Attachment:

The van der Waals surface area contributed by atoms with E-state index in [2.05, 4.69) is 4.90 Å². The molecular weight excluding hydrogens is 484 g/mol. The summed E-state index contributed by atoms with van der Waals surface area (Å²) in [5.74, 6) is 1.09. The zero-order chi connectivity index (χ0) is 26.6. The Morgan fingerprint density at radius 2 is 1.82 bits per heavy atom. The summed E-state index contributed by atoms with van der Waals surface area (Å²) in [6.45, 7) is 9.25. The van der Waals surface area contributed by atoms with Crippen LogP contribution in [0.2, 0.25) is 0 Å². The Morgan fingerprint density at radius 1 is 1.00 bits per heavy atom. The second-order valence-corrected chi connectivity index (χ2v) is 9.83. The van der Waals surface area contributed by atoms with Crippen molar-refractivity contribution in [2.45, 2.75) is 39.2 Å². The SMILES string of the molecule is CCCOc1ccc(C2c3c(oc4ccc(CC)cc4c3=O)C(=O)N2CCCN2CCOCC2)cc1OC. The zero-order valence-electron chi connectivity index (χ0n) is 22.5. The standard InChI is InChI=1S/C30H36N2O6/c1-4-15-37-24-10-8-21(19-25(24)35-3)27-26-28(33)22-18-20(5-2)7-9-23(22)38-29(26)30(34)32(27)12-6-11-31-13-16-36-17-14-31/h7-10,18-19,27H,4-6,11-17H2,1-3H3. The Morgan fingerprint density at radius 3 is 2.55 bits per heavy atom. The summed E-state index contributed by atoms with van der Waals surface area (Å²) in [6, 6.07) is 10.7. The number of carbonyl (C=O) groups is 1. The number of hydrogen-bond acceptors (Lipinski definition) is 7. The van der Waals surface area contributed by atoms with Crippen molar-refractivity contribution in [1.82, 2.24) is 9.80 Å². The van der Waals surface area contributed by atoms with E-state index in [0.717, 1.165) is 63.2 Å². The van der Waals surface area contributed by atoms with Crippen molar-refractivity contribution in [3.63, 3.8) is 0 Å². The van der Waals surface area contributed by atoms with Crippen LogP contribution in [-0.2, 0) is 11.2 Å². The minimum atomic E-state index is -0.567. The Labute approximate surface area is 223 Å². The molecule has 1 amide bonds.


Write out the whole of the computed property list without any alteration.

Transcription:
The van der Waals surface area contributed by atoms with E-state index in [2.05, 4.69) is 4.90 Å². The molecular weight excluding hydrogens is 484 g/mol. The summed E-state index contributed by atoms with van der Waals surface area (Å²) in [5.74, 6) is 1.09. The zero-order chi connectivity index (χ0) is 26.6. The Morgan fingerprint density at radius 2 is 1.82 bits per heavy atom. The summed E-state index contributed by atoms with van der Waals surface area (Å²) in [6.45, 7) is 9.25. The van der Waals surface area contributed by atoms with Crippen LogP contribution in [0.2, 0.25) is 0 Å². The Morgan fingerprint density at radius 1 is 1.00 bits per heavy atom. The second-order valence-corrected chi connectivity index (χ2v) is 9.83. The van der Waals surface area contributed by atoms with Crippen molar-refractivity contribution in [2.45, 2.75) is 39.2 Å². The SMILES string of the molecule is CCCOc1ccc(C2c3c(oc4ccc(CC)cc4c3=O)C(=O)N2CCCN2CCOCC2)cc1OC. The zero-order valence-electron chi connectivity index (χ0n) is 22.5. The standard InChI is InChI=1S/C30H36N2O6/c1-4-15-37-24-10-8-21(19-25(24)35-3)27-26-28(33)22-18-20(5-2)7-9-23(22)38-29(26)30(34)32(27)12-6-11-31-13-16-36-17-14-31/h7-10,18-19,27H,4-6,11-17H2,1-3H3. The Morgan fingerprint density at radius 3 is 2.55 bits per heavy atom. The summed E-state index contributed by atoms with van der Waals surface area (Å²) in [6, 6.07) is 10.7. The number of carbonyl (C=O) groups is 1. The number of hydrogen-bond acceptors (Lipinski definition) is 7. The van der Waals surface area contributed by atoms with Crippen molar-refractivity contribution in [1.82, 2.24) is 9.80 Å². The van der Waals surface area contributed by atoms with E-state index in [0.717, 1.165) is 63.2 Å². The van der Waals surface area contributed by atoms with Crippen molar-refractivity contribution in [3.63, 3.8) is 0 Å². The van der Waals surface area contributed by atoms with Crippen LogP contribution in [-0.2, 0) is 11.2 Å². The minimum atomic E-state index is -0.567. The Labute approximate surface area is 223 Å². The molecule has 1 amide bonds.